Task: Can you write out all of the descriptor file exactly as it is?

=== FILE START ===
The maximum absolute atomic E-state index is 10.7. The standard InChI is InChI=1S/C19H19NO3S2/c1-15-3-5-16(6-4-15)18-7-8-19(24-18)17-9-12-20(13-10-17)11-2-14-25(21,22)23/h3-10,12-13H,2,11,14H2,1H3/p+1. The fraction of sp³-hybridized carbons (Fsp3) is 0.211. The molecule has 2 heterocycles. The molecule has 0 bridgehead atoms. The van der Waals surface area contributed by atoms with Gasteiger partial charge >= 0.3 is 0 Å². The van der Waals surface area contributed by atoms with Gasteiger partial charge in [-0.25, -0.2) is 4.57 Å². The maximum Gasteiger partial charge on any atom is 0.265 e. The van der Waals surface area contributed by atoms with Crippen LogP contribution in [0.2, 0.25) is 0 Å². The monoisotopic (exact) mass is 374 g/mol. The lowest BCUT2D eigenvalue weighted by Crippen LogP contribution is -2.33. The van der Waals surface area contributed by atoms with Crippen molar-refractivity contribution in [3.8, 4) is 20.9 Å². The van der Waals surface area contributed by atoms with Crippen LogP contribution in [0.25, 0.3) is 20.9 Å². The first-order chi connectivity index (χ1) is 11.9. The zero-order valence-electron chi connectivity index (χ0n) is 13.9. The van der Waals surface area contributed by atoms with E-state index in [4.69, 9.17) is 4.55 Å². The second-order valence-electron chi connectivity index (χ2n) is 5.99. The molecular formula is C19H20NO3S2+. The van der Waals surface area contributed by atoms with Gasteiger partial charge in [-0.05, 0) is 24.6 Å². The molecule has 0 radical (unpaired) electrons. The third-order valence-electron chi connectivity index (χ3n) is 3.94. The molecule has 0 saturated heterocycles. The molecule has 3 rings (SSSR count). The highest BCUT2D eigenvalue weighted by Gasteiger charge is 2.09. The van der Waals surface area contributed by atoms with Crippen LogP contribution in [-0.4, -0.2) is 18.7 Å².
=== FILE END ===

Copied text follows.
The maximum absolute atomic E-state index is 10.7. The standard InChI is InChI=1S/C19H19NO3S2/c1-15-3-5-16(6-4-15)18-7-8-19(24-18)17-9-12-20(13-10-17)11-2-14-25(21,22)23/h3-10,12-13H,2,11,14H2,1H3/p+1. The fraction of sp³-hybridized carbons (Fsp3) is 0.211. The molecule has 2 heterocycles. The molecule has 0 bridgehead atoms. The van der Waals surface area contributed by atoms with Gasteiger partial charge >= 0.3 is 0 Å². The van der Waals surface area contributed by atoms with Gasteiger partial charge in [-0.25, -0.2) is 4.57 Å². The maximum Gasteiger partial charge on any atom is 0.265 e. The van der Waals surface area contributed by atoms with Crippen LogP contribution in [0.2, 0.25) is 0 Å². The monoisotopic (exact) mass is 374 g/mol. The lowest BCUT2D eigenvalue weighted by Crippen LogP contribution is -2.33. The van der Waals surface area contributed by atoms with Crippen molar-refractivity contribution in [3.8, 4) is 20.9 Å². The van der Waals surface area contributed by atoms with Crippen LogP contribution in [0.25, 0.3) is 20.9 Å². The first-order chi connectivity index (χ1) is 11.9. The zero-order valence-electron chi connectivity index (χ0n) is 13.9. The van der Waals surface area contributed by atoms with E-state index in [4.69, 9.17) is 4.55 Å². The second-order valence-electron chi connectivity index (χ2n) is 5.99. The molecular formula is C19H20NO3S2+. The van der Waals surface area contributed by atoms with Gasteiger partial charge in [-0.05, 0) is 24.6 Å². The molecule has 0 radical (unpaired) electrons. The third-order valence-electron chi connectivity index (χ3n) is 3.94. The molecule has 0 saturated heterocycles. The molecule has 3 rings (SSSR count). The highest BCUT2D eigenvalue weighted by Gasteiger charge is 2.09. The van der Waals surface area contributed by atoms with Crippen LogP contribution in [-0.4, -0.2) is 18.7 Å².